The House Wren's: Singing Behavior

February 22, 2018

 

 

Not all birds sing and not all the sounds birds make are called songs. Singing is limited to the order  Passeriformes, or perching birds. This means that nearly half of the birds in the world do not sing. They are not, however, silent. Nearly all birds use sounds to communicate. Most birds use vocalizations, which are short and unmusical and cannot be termed as songs. These sounds have considerable functionality and are generally labeled call-notes or calls to distinguish them from true songs.

Bird songs is a complex vocal signal that functions in a reproductive context to attract mates and defend territories. Male songbird vocalization can function to communicate with their mate.

House Wrens (Troglodytes aedon) are one type of songbird that utilizes
vocalization for many different functions among the different stages of reproduction. 

 

One function of House Wren song in males is to attract a mate. When male House Wrens are trying to attract a mate, spontaneous songs are produced loudly in long bouts around unoccupied nest sites.


Vocalizations can also function as an ’all clear’ signal to females during nest-building, incubation, and raising young. By using song as an ’all clear signal,’ the female wren is able to leave or exit the nest without having to check for predators.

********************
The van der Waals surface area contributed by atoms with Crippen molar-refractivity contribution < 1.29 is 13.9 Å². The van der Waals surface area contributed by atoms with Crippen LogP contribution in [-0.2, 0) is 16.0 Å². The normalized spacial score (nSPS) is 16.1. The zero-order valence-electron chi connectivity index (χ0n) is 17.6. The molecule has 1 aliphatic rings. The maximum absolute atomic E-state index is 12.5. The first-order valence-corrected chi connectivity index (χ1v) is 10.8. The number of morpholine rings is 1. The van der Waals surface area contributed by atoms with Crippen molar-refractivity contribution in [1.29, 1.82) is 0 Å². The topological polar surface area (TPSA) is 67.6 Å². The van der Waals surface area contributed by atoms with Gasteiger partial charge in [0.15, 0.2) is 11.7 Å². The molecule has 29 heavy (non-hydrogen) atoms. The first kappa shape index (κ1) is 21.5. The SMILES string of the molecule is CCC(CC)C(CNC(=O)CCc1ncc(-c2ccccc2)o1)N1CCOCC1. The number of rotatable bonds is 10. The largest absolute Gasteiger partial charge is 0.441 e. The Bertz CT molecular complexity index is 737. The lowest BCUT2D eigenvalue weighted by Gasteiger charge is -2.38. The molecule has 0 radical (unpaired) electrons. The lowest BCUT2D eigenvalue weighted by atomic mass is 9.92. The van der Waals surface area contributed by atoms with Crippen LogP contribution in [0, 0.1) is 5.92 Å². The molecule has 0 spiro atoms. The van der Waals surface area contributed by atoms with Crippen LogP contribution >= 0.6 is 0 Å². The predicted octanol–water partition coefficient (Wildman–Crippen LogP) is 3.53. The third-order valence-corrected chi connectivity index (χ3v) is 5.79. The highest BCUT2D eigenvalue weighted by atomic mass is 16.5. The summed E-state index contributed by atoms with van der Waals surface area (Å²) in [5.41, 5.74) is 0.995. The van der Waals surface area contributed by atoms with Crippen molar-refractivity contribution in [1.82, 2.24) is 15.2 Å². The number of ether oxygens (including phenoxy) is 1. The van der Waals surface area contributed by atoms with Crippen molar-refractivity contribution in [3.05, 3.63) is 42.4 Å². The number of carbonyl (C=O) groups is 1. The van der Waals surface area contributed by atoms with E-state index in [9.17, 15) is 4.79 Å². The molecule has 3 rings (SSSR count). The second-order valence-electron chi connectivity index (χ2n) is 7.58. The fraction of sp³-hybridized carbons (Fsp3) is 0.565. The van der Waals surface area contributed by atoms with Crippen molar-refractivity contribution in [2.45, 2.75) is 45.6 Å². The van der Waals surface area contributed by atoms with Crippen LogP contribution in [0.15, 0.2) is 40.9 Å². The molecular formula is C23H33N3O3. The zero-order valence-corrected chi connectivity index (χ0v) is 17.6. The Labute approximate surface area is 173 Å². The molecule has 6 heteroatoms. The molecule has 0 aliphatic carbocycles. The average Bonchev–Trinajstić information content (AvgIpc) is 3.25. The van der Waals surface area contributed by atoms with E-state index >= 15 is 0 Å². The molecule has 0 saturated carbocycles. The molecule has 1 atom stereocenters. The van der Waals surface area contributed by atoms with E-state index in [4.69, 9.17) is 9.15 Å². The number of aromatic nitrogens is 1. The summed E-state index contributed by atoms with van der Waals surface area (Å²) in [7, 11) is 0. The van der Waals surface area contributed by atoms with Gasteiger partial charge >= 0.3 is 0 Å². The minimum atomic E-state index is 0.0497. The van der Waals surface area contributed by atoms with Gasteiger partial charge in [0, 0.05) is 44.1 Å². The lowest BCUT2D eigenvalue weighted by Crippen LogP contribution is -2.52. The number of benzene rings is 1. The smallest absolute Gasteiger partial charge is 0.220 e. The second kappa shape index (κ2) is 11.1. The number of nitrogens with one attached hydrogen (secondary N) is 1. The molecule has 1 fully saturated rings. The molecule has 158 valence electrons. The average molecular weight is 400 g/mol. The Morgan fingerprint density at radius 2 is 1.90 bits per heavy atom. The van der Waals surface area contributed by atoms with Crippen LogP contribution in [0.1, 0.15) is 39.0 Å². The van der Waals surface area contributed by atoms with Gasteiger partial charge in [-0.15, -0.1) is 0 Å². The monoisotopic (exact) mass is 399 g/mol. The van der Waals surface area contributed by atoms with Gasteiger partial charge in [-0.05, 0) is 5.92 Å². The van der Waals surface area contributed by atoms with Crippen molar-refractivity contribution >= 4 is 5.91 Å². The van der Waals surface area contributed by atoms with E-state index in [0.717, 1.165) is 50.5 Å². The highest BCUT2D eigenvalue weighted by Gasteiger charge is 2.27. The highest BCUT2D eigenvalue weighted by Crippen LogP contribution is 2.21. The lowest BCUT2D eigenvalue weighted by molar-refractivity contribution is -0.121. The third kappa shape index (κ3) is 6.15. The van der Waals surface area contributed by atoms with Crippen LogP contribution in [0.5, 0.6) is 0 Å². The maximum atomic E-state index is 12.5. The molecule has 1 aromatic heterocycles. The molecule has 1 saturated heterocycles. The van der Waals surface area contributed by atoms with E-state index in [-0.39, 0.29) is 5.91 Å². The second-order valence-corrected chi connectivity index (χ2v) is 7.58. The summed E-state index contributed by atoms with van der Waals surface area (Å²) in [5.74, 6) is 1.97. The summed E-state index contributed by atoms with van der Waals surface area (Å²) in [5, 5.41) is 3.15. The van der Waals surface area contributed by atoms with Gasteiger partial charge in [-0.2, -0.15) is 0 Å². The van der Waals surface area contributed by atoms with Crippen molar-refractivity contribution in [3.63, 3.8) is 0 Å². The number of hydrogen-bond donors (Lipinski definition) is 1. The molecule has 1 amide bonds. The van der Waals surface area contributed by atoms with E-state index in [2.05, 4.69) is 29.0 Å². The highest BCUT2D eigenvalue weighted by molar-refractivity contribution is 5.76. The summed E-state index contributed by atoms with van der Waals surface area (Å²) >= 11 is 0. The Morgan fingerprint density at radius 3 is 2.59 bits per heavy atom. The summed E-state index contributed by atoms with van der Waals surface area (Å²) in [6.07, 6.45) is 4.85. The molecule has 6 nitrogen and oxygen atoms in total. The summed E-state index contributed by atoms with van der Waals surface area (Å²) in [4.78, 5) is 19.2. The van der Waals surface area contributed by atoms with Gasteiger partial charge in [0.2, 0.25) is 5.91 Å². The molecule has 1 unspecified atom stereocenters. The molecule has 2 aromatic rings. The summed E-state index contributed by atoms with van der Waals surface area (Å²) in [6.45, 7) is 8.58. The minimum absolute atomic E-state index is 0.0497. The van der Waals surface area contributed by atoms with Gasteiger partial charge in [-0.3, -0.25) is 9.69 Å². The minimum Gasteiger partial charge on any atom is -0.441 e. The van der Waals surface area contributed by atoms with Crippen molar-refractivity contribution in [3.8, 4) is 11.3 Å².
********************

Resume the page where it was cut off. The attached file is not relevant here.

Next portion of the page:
House Wren song may also be used to ward off other males who threaten part of their territory. The vocalizations would help communicate to other wrens their ownership of a territory. Wrens have been found to increase singing performance when observing a moving intruder compared to a stationary one.



References: 


Amrhein, V., and Lerch, S. 2010. Differential Effects of Moving Versus Stationary Territorial Intruders on Territory Defence in a Songbird. Journal Of Animal Ecology, 79: 82-87.

G.F. Ball, in Encyclopedia of Neuroscience, 2009.

Johnson, L. S. 1998. House Wren (Troglodytes aedon), The Birds of North America Online (A. Poole, Ed.). Ithaca: Cornell Lab of Ornithology; Retrieved from the Birds of North America Online.

Johnson, L. S. and Kermott, L. H. 1991. The Functions of Song in Male House Wrens (Troglodytes aedon). Behaviour, 116: 190-209.

Sackinger. D. 2013. Do Male House Wrens (Troglodytes aedon) Vary Their Singing Among Various Reproductive Stages? (Advisor J.K. Augustine) The Ohio State University.  

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